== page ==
Here’s an article that I ran across in today’s Kansas City Star about a rule change regarding spearing – when a player lowers his head and leads with the crown of his helmet while tackling (although offensive players, too, can spear when they lower their head bracing for a tackle) – for the upcoming season.
Georgia’s Reggie Brown made a catch over the middle against Auburn and before he could turn up field, Junior Rosegreen flattened him with a helmet-to-helmet hit.
Brown was lucky: He ended up with only a concussion. Rosegreen was even luckier. The way he led with his head left him vulnerable to a spine injury.
The hit got (University of Georgia athletic trainer Ron) Courson thinking about how rarely he’s seen spearing called in college football. The problem, he found, was in the wording of the rule.
Under the old rule, players could not make spearing hits with intent, but unintentional spearing hits were not to be penalized. From earlier in the article:
The NCAA changed its spearing rule in the offseason to remove any reference to intent. The old rule penalized players who “intentionally” led with their helmets, forcing officials to judge whether a dangerous, high-speed hit was deliberate.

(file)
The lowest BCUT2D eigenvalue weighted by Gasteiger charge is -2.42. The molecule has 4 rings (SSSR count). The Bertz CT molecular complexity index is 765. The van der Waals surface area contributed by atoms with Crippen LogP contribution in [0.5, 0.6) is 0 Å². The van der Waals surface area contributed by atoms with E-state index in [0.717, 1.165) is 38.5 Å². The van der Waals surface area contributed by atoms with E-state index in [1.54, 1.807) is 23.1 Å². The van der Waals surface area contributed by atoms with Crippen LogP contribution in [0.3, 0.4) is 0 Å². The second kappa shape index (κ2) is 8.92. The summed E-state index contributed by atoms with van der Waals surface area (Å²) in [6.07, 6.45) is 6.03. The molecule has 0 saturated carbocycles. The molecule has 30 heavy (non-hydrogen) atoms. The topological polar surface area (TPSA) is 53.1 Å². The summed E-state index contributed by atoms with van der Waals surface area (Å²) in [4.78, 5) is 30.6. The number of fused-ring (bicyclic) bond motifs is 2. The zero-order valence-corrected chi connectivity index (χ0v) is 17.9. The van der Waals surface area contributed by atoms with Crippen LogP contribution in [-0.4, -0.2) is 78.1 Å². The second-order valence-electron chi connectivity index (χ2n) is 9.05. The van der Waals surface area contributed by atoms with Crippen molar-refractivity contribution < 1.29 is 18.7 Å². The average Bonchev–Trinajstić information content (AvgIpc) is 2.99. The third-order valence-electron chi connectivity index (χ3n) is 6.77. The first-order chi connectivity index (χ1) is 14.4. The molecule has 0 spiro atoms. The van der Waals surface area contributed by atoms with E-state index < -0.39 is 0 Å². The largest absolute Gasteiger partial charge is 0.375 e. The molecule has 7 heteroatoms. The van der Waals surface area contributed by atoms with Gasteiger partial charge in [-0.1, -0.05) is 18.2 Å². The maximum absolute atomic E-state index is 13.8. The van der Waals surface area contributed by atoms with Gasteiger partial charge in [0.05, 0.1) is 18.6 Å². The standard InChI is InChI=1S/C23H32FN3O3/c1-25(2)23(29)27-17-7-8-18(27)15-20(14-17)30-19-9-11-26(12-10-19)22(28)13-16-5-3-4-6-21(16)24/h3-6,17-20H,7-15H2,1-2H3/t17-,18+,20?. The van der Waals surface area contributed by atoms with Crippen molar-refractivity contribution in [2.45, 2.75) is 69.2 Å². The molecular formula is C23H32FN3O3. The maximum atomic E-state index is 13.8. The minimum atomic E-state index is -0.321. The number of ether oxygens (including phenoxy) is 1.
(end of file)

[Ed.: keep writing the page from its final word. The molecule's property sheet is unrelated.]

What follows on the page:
From Yahoo news:
“Intent” has been dropped: The new rule says spearing is the use of the helmet (including the face mask) “to butt or ram an opponent or attempt (emphasis Phil’s) to punish him. … No player shall strike a runner with the crown or the top of his helmet in an attempt to punish him.”
…Despite the dangers, spearing seldom was called by game officials because the NCAA rule said the act had to be intentional. Officials were hesitant to interpret “intent” on the field.
I’m not an official and perhaps I simply dabbling with semantics here, but doesn’t the word “attempt” imply “intent”?
While spearing can affect both the spearee and the spearer, spearing rules are generally designed to protect players from themselves and, according to this short research paper (choose the read-only option when opening the document), it was the only such rule back in the early 1990’s when the paper was written. Offhand, I can’t think of another rule in college football with the primary intent of protecting a player from himself and a quick Google search did not help me find another example.
And lastly, is the optimal spearing rate zero? That is, is it desirable to drive the occurrence of spearing to zero?
Here is a more in-depth article on this rule change from the National Athletic Trainers’ Association. Here is another Google search with more links.
I have cross-posted this over at Market Power.